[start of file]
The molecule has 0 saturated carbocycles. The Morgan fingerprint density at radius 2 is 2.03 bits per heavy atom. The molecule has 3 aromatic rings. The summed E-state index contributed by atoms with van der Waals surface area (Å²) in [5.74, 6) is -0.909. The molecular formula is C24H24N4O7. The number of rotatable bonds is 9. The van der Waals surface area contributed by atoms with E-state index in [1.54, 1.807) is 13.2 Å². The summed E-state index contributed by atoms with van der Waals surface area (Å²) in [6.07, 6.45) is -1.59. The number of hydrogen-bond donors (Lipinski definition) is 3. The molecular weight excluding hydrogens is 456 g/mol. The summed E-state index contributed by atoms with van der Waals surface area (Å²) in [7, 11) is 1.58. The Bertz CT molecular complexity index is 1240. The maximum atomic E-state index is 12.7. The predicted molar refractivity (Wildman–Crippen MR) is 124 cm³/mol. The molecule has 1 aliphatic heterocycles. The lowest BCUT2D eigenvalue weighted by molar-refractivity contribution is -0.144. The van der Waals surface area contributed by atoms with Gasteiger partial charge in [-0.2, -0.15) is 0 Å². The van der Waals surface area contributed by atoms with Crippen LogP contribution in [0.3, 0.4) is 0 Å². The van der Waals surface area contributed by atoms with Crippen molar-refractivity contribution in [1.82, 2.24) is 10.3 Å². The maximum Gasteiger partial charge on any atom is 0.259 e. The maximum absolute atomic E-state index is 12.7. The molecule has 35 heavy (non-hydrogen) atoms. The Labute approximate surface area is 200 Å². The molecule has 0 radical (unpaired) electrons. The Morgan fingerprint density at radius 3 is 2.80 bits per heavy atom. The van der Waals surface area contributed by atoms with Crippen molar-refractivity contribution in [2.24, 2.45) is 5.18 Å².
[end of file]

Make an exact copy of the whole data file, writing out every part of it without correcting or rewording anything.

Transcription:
The molecule has 0 saturated carbocycles. The Morgan fingerprint density at radius 2 is 2.03 bits per heavy atom. The molecule has 3 aromatic rings. The summed E-state index contributed by atoms with van der Waals surface area (Å²) in [5.74, 6) is -0.909. The molecular formula is C24H24N4O7. The number of rotatable bonds is 9. The van der Waals surface area contributed by atoms with E-state index in [1.54, 1.807) is 13.2 Å². The summed E-state index contributed by atoms with van der Waals surface area (Å²) in [6.07, 6.45) is -1.59. The number of hydrogen-bond donors (Lipinski definition) is 3. The molecular weight excluding hydrogens is 456 g/mol. The summed E-state index contributed by atoms with van der Waals surface area (Å²) in [7, 11) is 1.58. The Bertz CT molecular complexity index is 1240. The maximum atomic E-state index is 12.7. The predicted molar refractivity (Wildman–Crippen MR) is 124 cm³/mol. The molecule has 1 aliphatic heterocycles. The lowest BCUT2D eigenvalue weighted by molar-refractivity contribution is -0.144. The van der Waals surface area contributed by atoms with Gasteiger partial charge in [-0.2, -0.15) is 0 Å². The van der Waals surface area contributed by atoms with Crippen LogP contribution in [0.3, 0.4) is 0 Å². The van der Waals surface area contributed by atoms with Crippen molar-refractivity contribution in [1.82, 2.24) is 10.3 Å². The maximum Gasteiger partial charge on any atom is 0.259 e. The maximum absolute atomic E-state index is 12.7. The molecule has 35 heavy (non-hydrogen) atoms. The Labute approximate surface area is 200 Å². The molecule has 0 radical (unpaired) electrons. The Morgan fingerprint density at radius 3 is 2.80 bits per heavy atom. The van der Waals surface area contributed by atoms with Crippen molar-refractivity contribution in [2.24, 2.45) is 5.18 Å².